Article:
6. The Soldiering Life
It’s a task to keep up with the layers of dissonance here. The track, from 2003’s Her Majesty The Decemberists, is a skippy, upbeat number, so much so that if you’re not paying attention, you might miss that the chorus to which you’ve been idly humming along is actually about being “huddled in the trenches” with rifles ablaze.
But typically, Colin finds a way to inject some romance – both figuratively, in the breezy descriptions of bullets and mortars, and literally, in the central relationship between two soldiers. “Eyes aligned, swaddled in our civvies” they lie – in a scenario where “I’d rather I’d lose my limbs than let you come to harm” is less a cliche and more a foretelling of an actual dilemma.
Written in the wake of the Sandy Hook Massacre and carefully positioned towards the end of 2015’s What A Terrible World, What A Beautiful World, this finds Colin in reflective mood with just an acoustic guitar for company.
His son was about the age of Adam Lanza‘s victims, and his wife was pregnant with their second child, both are the focus of his angst at living in a world that permits acts of such wickedness.
“You are a breath of life and a light upon the water … this cannonball in the bosom of your belly.” The inclusion of the album title towards the end hints at the significance of the song’s theme, the world is both terrible, and beautiful.
Stark, isolated chords help drive home the message – if you’re not moved by it, you’re basically Alex Jones.
4. The Crane Wife 1
The three-part epic underpinning the 2006 album of the same name relates an old Japanese folktale about a lonely, poor man who finds a wounded crane and nurses it to health, at which point a woman mysteriously shows up at his door…
There’s tragedy of sorts in the third act, in which the crane takes flight at being rumbled by the man (who, for his part, was presumably nonplussed to discover he’d been sleeping with a crane all this time) but the opening stanzas are the most memorable.
A swelling, orchestral melody builds organically as Colin tells the tall tale, and the payoff of “all the stars were crashing round as I laid eyes on what I’d found” strikes a chord with any of us who’ve suddenly met someone very special. But fully human, obviously.
3. Make You Better
There are plenty of songs about new love, explosive love, forbidden love, and waning love, there are few that capture same-old-love-but-isn’t-that-pretty-wonderful as well as this, the lead single from Terrible World.
The whole album is lighter on indie-folk subtlety than your average Decemberists set, and this raised a few heckles among the diehards when it dropped.
But while it has the crescendoing chorus, close harmonies and major-key bridge of a radio-friendly unit shifter, this is no Kings Of Leon, at its soul is a touching message, backed by a melody that delivers all it promises.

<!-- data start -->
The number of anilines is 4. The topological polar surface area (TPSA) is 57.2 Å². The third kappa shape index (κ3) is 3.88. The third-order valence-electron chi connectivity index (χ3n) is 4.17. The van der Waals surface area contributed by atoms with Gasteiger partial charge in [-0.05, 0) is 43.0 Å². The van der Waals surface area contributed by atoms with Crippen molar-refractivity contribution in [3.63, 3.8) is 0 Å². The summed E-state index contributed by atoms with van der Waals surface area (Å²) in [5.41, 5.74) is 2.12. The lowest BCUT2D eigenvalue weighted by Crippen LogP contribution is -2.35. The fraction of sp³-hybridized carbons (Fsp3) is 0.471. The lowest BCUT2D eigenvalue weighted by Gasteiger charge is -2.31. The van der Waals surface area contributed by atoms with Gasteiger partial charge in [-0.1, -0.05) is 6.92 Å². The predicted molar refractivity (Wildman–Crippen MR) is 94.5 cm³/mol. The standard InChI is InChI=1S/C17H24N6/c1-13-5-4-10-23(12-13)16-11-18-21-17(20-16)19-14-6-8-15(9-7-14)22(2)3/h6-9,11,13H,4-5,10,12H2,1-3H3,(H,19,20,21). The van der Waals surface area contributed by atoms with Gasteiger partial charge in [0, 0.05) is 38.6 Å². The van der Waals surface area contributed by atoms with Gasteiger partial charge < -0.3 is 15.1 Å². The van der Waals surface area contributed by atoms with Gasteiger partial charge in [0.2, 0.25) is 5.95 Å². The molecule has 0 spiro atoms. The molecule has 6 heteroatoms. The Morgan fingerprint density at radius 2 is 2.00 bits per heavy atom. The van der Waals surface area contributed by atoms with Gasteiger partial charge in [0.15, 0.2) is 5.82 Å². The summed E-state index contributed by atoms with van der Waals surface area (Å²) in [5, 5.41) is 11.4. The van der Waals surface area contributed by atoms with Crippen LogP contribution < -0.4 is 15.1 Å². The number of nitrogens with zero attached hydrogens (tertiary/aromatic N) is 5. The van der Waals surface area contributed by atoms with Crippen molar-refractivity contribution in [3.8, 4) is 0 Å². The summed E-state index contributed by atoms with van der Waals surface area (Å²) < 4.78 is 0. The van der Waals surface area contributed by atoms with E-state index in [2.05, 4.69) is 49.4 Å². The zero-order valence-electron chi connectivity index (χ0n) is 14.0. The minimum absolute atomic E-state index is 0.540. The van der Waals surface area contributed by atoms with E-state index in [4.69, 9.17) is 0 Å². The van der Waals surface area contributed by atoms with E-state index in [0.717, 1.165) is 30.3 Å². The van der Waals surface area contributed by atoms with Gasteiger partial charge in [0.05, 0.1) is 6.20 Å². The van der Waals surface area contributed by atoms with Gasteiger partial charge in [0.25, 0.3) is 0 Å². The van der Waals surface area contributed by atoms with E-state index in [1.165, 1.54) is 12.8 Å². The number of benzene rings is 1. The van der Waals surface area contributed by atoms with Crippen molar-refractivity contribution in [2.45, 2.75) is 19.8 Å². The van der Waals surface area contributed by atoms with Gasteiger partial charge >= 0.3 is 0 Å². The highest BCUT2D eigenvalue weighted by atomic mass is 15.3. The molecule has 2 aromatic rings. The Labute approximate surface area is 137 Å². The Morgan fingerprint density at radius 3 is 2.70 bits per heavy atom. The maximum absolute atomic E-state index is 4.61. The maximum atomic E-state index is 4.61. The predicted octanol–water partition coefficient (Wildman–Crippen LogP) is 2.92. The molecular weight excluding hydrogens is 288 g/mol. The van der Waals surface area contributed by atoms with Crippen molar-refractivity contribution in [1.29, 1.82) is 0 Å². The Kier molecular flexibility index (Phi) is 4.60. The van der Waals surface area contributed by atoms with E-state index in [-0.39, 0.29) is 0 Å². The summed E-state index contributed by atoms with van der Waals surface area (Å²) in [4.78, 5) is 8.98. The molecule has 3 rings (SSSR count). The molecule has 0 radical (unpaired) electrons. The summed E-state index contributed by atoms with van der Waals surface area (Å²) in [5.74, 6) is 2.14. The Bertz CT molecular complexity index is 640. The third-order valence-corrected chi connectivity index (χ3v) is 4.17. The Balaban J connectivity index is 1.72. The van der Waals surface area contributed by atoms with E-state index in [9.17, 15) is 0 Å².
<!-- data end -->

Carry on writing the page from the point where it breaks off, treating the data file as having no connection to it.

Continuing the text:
Colin is in sentimental mood, for a change, but while he accepts he’s “not so starry-eyed any more”, he knows a strong, enduring relationship will make both parties better.
2. Down By The Water
For starters, yes, this song, the first single and standout track off 2011’s The King Is Dead, is basically The One I Love. But that’s OK for two reasons – firstly, Peter Buck himself lends the guitar hook; secondly, there is no universe in which saying “this song is basically The One I Love” is anything but a compliment.
The harmonies are airtight, with a little help from Gillian Welch, and the pacier blues-rock style is a perfect fit for lyrics that paint a bleak, spiky picture of Portland’s maritime past – guided by our narrator, a “tow-head teen, feeling round for fingers to get in between”. It sounds like a stealthy double entendre – actually, it’s just dockland jargon. Peak Decemberists. Almost…
1. On The Bus Mall
A love song like no other, not only their best song but the reason Picaresque is their best album. Its protagonist and his partner are drug-addicted sex workers plying their trade on the streets of Portland, “in bathrooms and bar-rooms, on dumpsters and heirlooms”, after being ostracised from their families.
We follow them from their “rat-trap motel by the freeway” to the waterfront with its “old men with limp dicks” – by 4am, when they’re “huddled close, in the bus stop enclosure, enfolding, our hands tightly holding” we’re rooting for them like they’re our own flesh and blood.
With an E-minor chord at the end of each verse that hits you like an iron cue ball to the throat, On The Bus Mall has you sympathising, even mourning, for people whose humanity our society often programmes us to overlook.
Note-perfect storytelling, set to a tune that captures both the despair of our heroes’ situation and the hope born of their love for one another.
The Decemberists play Manchester’s Albert Hall on Monday, November 12 tickets are here.